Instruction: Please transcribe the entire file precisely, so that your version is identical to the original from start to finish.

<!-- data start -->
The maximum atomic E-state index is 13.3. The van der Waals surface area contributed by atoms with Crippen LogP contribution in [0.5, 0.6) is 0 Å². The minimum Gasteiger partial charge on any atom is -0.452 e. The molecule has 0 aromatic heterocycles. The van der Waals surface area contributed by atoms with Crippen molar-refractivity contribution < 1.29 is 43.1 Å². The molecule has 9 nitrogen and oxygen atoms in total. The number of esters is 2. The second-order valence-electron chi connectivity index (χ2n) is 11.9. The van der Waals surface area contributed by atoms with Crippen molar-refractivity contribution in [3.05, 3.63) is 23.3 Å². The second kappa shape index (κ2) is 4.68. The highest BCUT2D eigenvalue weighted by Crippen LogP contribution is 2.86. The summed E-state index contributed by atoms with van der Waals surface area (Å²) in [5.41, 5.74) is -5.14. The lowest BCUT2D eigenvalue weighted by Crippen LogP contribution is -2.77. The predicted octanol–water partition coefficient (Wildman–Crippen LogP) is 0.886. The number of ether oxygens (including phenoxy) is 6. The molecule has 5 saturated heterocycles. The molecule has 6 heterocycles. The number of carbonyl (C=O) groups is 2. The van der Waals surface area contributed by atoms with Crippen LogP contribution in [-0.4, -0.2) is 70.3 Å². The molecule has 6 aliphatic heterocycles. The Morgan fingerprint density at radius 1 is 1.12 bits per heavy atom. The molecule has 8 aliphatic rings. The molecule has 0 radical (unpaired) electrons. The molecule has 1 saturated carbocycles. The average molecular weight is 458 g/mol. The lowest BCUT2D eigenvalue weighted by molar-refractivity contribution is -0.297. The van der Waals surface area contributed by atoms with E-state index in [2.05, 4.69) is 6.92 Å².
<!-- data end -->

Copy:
The maximum atomic E-state index is 13.3. The van der Waals surface area contributed by atoms with Crippen LogP contribution in [0.5, 0.6) is 0 Å². The minimum Gasteiger partial charge on any atom is -0.452 e. The molecule has 0 aromatic heterocycles. The van der Waals surface area contributed by atoms with Crippen molar-refractivity contribution < 1.29 is 43.1 Å². The molecule has 9 nitrogen and oxygen atoms in total. The number of esters is 2. The second-order valence-electron chi connectivity index (χ2n) is 11.9. The van der Waals surface area contributed by atoms with Crippen molar-refractivity contribution in [3.05, 3.63) is 23.3 Å². The second kappa shape index (κ2) is 4.68. The highest BCUT2D eigenvalue weighted by Crippen LogP contribution is 2.86. The summed E-state index contributed by atoms with van der Waals surface area (Å²) in [5.41, 5.74) is -5.14. The lowest BCUT2D eigenvalue weighted by Crippen LogP contribution is -2.77. The predicted octanol–water partition coefficient (Wildman–Crippen LogP) is 0.886. The number of ether oxygens (including phenoxy) is 6. The molecule has 5 saturated heterocycles. The molecule has 6 heterocycles. The number of carbonyl (C=O) groups is 2. The van der Waals surface area contributed by atoms with Crippen LogP contribution in [-0.4, -0.2) is 70.3 Å². The molecule has 6 aliphatic heterocycles. The Morgan fingerprint density at radius 1 is 1.12 bits per heavy atom. The molecule has 8 aliphatic rings. The molecule has 0 radical (unpaired) electrons. The molecule has 1 saturated carbocycles. The average molecular weight is 458 g/mol. The lowest BCUT2D eigenvalue weighted by molar-refractivity contribution is -0.297. The van der Waals surface area contributed by atoms with E-state index in [2.05, 4.69) is 6.92 Å².